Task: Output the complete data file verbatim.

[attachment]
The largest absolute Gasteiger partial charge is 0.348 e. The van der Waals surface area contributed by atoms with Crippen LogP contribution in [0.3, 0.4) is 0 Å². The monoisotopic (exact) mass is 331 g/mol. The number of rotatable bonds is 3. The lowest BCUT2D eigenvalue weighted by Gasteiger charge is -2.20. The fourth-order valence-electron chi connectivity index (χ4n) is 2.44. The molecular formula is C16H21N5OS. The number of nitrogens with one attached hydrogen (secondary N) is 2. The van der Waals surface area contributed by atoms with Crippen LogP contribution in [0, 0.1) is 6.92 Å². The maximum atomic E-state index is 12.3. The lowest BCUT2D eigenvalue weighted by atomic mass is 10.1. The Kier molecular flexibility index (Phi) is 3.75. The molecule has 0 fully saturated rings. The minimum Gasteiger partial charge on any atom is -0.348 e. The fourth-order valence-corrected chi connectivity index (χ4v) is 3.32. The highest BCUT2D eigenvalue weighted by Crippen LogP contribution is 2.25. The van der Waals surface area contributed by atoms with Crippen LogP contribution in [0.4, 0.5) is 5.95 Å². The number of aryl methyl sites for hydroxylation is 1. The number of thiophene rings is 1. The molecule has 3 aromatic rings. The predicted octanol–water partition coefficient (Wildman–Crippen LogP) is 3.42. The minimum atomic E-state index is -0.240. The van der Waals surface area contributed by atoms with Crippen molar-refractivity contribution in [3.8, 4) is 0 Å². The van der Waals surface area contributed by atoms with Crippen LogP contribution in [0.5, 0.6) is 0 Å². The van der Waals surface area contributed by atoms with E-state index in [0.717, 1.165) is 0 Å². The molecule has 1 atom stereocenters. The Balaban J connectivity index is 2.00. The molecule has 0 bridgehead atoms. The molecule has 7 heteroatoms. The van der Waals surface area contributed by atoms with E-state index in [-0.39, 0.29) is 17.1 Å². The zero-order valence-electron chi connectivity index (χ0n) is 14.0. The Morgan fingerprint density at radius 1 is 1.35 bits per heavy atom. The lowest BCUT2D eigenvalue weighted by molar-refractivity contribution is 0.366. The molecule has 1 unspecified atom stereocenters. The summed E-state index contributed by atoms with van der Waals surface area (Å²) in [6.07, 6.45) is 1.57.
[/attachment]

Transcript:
The largest absolute Gasteiger partial charge is 0.348 e. The van der Waals surface area contributed by atoms with Crippen LogP contribution in [0.3, 0.4) is 0 Å². The monoisotopic (exact) mass is 331 g/mol. The number of rotatable bonds is 3. The lowest BCUT2D eigenvalue weighted by Gasteiger charge is -2.20. The fourth-order valence-electron chi connectivity index (χ4n) is 2.44. The molecular formula is C16H21N5OS. The number of nitrogens with one attached hydrogen (secondary N) is 2. The van der Waals surface area contributed by atoms with Crippen LogP contribution in [0, 0.1) is 6.92 Å². The maximum atomic E-state index is 12.3. The lowest BCUT2D eigenvalue weighted by atomic mass is 10.1. The Kier molecular flexibility index (Phi) is 3.75. The molecule has 0 fully saturated rings. The minimum Gasteiger partial charge on any atom is -0.348 e. The fourth-order valence-corrected chi connectivity index (χ4v) is 3.32. The highest BCUT2D eigenvalue weighted by Crippen LogP contribution is 2.25. The van der Waals surface area contributed by atoms with Crippen LogP contribution in [0.4, 0.5) is 5.95 Å². The number of aryl methyl sites for hydroxylation is 1. The number of thiophene rings is 1. The molecule has 3 aromatic rings. The predicted octanol–water partition coefficient (Wildman–Crippen LogP) is 3.42. The minimum atomic E-state index is -0.240. The van der Waals surface area contributed by atoms with Crippen molar-refractivity contribution in [3.8, 4) is 0 Å². The van der Waals surface area contributed by atoms with Crippen LogP contribution in [0.5, 0.6) is 0 Å². The van der Waals surface area contributed by atoms with E-state index in [0.717, 1.165) is 0 Å². The molecule has 1 atom stereocenters. The Balaban J connectivity index is 2.00. The molecule has 0 bridgehead atoms. The molecule has 7 heteroatoms. The van der Waals surface area contributed by atoms with E-state index in [-0.39, 0.29) is 17.1 Å². The zero-order valence-electron chi connectivity index (χ0n) is 14.0. The Morgan fingerprint density at radius 1 is 1.35 bits per heavy atom. The lowest BCUT2D eigenvalue weighted by molar-refractivity contribution is 0.366. The molecule has 1 unspecified atom stereocenters. The summed E-state index contributed by atoms with van der Waals surface area (Å²) in [6.07, 6.45) is 1.57.